Peterson Zah, 85, First Navajo Nation President, Dies
Peterson Zah, who led the Navajo Nation, the largest tribal reservation in the United States, for four years in the 1980s and then for another four in the 1990s, and who is widely credited with calming internal unrest and making advancing the economic and environmental interests of his tribe, died March 7 at his home in Window Rock, Ariz., the capital of the Navajo Nation. He was 85 years old.
Longtime friend Eric Eberhard said the cause was cancer.
Current Navajo Nation President Buu Nygren, in a post on the Tribal Government website, called Mr. Zah “a great tribal advocate across Indian Country and America.”
Carl Slater, a Navajo Nation council delegate, said in the same message that Mr. Zah “shaped our people to think as a nation and, despite his age and health, he never abandoned his mission to see us become what we should be”. .”
In the mid-1970s, Mr. Zah was one of many prominent Navajos who began to question the leadership of Peter MacDonald, the tribe’s chairman, at a time when the chairman was the highest political office in the tribe. Mr. Zah and others complained that the tribal government was not open in its decision-making and had become insensitive to the needs of voters, including reducing unemployment which sometimes reached 80%.
In 1982, he was running against Mr. MacDonald for the presidency. He had little campaign experience – his only previous position had been chairman of the Window Rock school board – but he won, unseating a man who was often described as one of the most powerful Native American leaders in the country.
His win appeared to mark a changing of the guard, with Mr Zah representing a younger generation. “They call him the Navajo Kennedy,” Dale Russakoff wrote in The Washington Post, while Mr. MacDonald, who had been in office since 1970, was “the Navajo Huey Long, Navajo Lyndon Johnson, Navajo Richard Nixon.”
Mr. Zah’s flagship achievement during this tenure has been to create the so-called Permanent Fund, a trust fund that sets aside a percentage of revenue generated by items such as tribal taxes on energy companies, for the benefit of future of the Navajo Nation.
“Revenues from the Permanent Fund provide scholarships, build roads, strengthen Navajo government at all levels, and provide essential services to Navajo elders, youth, veterans and people with disabilities,” Mr. Eberhard, who was executive director of the Navajo Nation of Washington. office during Mr. Zah’s first term, said in a tribute last year.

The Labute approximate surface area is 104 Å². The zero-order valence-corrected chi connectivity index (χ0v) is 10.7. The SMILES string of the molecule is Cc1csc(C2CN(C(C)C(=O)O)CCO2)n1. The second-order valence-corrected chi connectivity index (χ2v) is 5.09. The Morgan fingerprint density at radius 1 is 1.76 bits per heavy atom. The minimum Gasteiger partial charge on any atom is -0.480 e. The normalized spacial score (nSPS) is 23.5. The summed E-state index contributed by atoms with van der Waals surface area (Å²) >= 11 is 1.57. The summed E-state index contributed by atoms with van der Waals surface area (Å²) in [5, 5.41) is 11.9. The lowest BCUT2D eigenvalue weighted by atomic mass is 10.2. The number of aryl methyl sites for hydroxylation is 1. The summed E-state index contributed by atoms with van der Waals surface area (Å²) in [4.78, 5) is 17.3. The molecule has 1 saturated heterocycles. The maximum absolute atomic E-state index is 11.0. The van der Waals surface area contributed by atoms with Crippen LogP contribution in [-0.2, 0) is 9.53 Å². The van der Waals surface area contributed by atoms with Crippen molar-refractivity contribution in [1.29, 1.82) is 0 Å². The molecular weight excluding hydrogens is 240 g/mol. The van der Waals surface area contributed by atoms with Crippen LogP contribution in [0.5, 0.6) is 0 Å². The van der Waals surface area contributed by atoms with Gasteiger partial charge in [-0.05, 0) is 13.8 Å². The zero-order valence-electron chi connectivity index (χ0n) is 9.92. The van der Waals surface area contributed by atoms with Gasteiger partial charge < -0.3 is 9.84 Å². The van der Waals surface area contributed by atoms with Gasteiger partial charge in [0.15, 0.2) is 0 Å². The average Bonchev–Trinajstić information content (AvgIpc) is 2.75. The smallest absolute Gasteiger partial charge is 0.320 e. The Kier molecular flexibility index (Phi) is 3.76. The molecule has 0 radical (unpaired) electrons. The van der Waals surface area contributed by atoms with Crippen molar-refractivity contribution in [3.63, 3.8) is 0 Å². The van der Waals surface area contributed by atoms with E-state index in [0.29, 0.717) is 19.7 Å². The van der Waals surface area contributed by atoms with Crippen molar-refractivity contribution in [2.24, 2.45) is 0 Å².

Mr MacDonald staged a comeback, narrowly defeating Mr Zah in the 1986 election and returning to his old post. Yet by the end of that term, Mr. MacDonald had been suspended and charged with corruption; he then served a prison sentence. After a reorganization of the tribal government structure, Mr. Zah was elected to the new post of president in 1990.
“In unity, we will demonstrate that we have regained our stability,” he said in his inaugural speech, delivered first in the Navajo language and then in English. “We will show that we have found, rebuilt, restored and regained strength and pride.”
During his tenure as president, he advanced talks with the Hopi tribe over a decades-old land dispute; in 2006, when an agreement was signed on some of the points of contention, Mr. Zah was among the guests at the ceremony.
He also helped pass a 1994 amendment to the American Indian Religious Freedom Act to allow the use of peyote for religious purposes.
Seeking re-election in 1994, Mr Zah received the most votes in a nine-vote primary, but lost the general election to Albert Hale. However, he remained involved in tribal issues, particularly in education: he served as special assistant to the president of Arizona State University from 1995 to 2006, working to enroll more Native American students and sensitize the university to tribal life.
Peterson Zah was born to Henry and Mae Zah on December 2, 1937, in Low Mountain, a town in the Navajo Nation in northeastern Arizona. After graduating from Phoenix Indian High School in 1958, he earned an associate’s degree from Phoenix College in 1960 and a bachelor’s degree in education from Arizona State a few years later. He spent four years training workers through the Volunteers in Service to America program.
From 1970 to 1981, he served as deputy director and then director of the Navajo Legal Services Office, a job that put him in a position to see and question the impact that mining and other activities were having on tribal lands. He is credited with imposing a tribal tax on energy companies, working to clean up or close old mining sites, and demanding compensation for those who suffered health problems while working in uranium mines. .
“At a very young age, I learned to appreciate the natural beauty of our homeland,” Mr. Zah wrote in an autobiographical sketch in 2021. “It is part of the Navajo aesthetic and our way of life. as an adult, I also learned that our homeland was the source of vast amounts of coal, oil, gas, and uranium, and that those who came here to extract these things often left behind a legacy of waste and destruction. .
His survivors include his wife, Rosalind Zah, and his three children, Eileen, Elaine and Keyonnie.
Another former Navajo Nation president, Ben Shelly, died March 22, an announcement on President Nygren’s website said. He was 75 years old. He did not say where he died or give a cause.
Prior to serving as President from 2011 to 2015, Mr. Shelly served on the Council of the Navajo Nation for 16 years and then served as Vice President from 2007 to 2011.